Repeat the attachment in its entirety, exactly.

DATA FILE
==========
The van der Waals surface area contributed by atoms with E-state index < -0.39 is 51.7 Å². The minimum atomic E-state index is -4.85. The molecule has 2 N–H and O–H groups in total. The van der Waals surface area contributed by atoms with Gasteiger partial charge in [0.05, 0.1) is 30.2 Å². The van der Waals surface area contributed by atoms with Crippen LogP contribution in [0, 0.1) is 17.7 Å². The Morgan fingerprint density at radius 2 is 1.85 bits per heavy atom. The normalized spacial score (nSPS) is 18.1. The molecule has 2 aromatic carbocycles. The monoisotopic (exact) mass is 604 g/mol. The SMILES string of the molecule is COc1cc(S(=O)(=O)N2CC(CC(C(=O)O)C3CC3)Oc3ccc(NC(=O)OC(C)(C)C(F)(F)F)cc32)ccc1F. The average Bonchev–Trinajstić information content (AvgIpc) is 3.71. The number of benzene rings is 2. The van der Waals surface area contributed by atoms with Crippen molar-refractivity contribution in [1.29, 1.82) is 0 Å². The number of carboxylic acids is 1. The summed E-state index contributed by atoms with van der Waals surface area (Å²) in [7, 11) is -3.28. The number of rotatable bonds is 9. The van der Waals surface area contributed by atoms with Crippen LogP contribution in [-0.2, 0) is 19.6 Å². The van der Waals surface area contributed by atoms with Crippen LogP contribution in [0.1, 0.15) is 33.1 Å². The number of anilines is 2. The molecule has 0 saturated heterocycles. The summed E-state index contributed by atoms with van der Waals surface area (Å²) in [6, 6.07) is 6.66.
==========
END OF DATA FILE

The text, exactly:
The van der Waals surface area contributed by atoms with E-state index < -0.39 is 51.7 Å². The minimum atomic E-state index is -4.85. The molecule has 2 N–H and O–H groups in total. The van der Waals surface area contributed by atoms with Gasteiger partial charge in [0.05, 0.1) is 30.2 Å². The van der Waals surface area contributed by atoms with Crippen LogP contribution in [0, 0.1) is 17.7 Å². The Morgan fingerprint density at radius 2 is 1.85 bits per heavy atom. The normalized spacial score (nSPS) is 18.1. The molecule has 2 aromatic carbocycles. The monoisotopic (exact) mass is 604 g/mol. The SMILES string of the molecule is COc1cc(S(=O)(=O)N2CC(CC(C(=O)O)C3CC3)Oc3ccc(NC(=O)OC(C)(C)C(F)(F)F)cc32)ccc1F. The average Bonchev–Trinajstić information content (AvgIpc) is 3.71. The number of benzene rings is 2. The van der Waals surface area contributed by atoms with Crippen molar-refractivity contribution in [1.29, 1.82) is 0 Å². The number of carboxylic acids is 1. The summed E-state index contributed by atoms with van der Waals surface area (Å²) in [7, 11) is -3.28. The number of rotatable bonds is 9. The van der Waals surface area contributed by atoms with Crippen LogP contribution in [-0.2, 0) is 19.6 Å². The van der Waals surface area contributed by atoms with Crippen LogP contribution in [0.1, 0.15) is 33.1 Å². The number of anilines is 2. The molecule has 0 saturated heterocycles. The summed E-state index contributed by atoms with van der Waals surface area (Å²) in [6, 6.07) is 6.66.